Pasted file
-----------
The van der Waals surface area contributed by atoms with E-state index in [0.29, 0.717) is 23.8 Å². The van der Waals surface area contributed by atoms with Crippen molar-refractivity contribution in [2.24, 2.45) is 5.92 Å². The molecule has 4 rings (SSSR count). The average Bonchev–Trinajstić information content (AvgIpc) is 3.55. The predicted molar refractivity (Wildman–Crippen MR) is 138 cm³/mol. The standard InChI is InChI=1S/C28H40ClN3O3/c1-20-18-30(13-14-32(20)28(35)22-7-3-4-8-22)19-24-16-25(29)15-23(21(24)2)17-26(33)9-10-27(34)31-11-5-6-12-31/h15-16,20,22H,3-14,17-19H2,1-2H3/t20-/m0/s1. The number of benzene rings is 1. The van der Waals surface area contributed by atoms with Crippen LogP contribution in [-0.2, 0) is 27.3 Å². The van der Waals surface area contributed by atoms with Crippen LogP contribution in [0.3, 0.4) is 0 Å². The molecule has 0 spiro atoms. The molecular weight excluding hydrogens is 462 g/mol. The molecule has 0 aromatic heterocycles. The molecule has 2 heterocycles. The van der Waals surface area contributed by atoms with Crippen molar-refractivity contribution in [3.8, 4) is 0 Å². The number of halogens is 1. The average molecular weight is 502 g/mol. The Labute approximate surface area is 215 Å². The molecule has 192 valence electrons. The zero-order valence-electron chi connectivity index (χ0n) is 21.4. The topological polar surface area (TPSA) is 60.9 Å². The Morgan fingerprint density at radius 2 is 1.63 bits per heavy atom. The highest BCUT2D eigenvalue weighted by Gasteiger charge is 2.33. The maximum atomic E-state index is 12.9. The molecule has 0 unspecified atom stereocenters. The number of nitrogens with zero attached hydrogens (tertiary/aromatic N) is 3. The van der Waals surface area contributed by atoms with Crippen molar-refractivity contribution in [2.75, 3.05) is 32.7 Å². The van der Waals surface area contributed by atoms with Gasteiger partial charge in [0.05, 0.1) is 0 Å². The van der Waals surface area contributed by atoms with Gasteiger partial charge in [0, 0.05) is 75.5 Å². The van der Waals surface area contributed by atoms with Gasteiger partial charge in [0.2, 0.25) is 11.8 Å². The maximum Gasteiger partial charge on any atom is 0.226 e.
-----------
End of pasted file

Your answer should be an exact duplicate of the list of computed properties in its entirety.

The van der Waals surface area contributed by atoms with E-state index in [0.29, 0.717) is 23.8 Å². The van der Waals surface area contributed by atoms with Crippen molar-refractivity contribution in [2.24, 2.45) is 5.92 Å². The molecule has 4 rings (SSSR count). The average Bonchev–Trinajstić information content (AvgIpc) is 3.55. The predicted molar refractivity (Wildman–Crippen MR) is 138 cm³/mol. The standard InChI is InChI=1S/C28H40ClN3O3/c1-20-18-30(13-14-32(20)28(35)22-7-3-4-8-22)19-24-16-25(29)15-23(21(24)2)17-26(33)9-10-27(34)31-11-5-6-12-31/h15-16,20,22H,3-14,17-19H2,1-2H3/t20-/m0/s1. The number of benzene rings is 1. The van der Waals surface area contributed by atoms with Crippen LogP contribution in [-0.2, 0) is 27.3 Å². The van der Waals surface area contributed by atoms with Crippen LogP contribution in [0.3, 0.4) is 0 Å². The molecule has 0 spiro atoms. The molecular weight excluding hydrogens is 462 g/mol. The molecule has 0 aromatic heterocycles. The molecule has 2 heterocycles. The van der Waals surface area contributed by atoms with Crippen molar-refractivity contribution in [3.8, 4) is 0 Å². The number of halogens is 1. The average molecular weight is 502 g/mol. The Labute approximate surface area is 215 Å². The molecule has 192 valence electrons. The zero-order valence-electron chi connectivity index (χ0n) is 21.4. The topological polar surface area (TPSA) is 60.9 Å². The Morgan fingerprint density at radius 2 is 1.63 bits per heavy atom. The highest BCUT2D eigenvalue weighted by Gasteiger charge is 2.33. The maximum atomic E-state index is 12.9. The molecule has 0 unspecified atom stereocenters. The number of nitrogens with zero attached hydrogens (tertiary/aromatic N) is 3. The van der Waals surface area contributed by atoms with Crippen molar-refractivity contribution in [2.75, 3.05) is 32.7 Å². The van der Waals surface area contributed by atoms with Gasteiger partial charge in [0.05, 0.1) is 0 Å². The van der Waals surface area contributed by atoms with Gasteiger partial charge in [0, 0.05) is 75.5 Å². The van der Waals surface area contributed by atoms with Gasteiger partial charge in [0.2, 0.25) is 11.8 Å². The maximum Gasteiger partial charge on any atom is 0.226 e.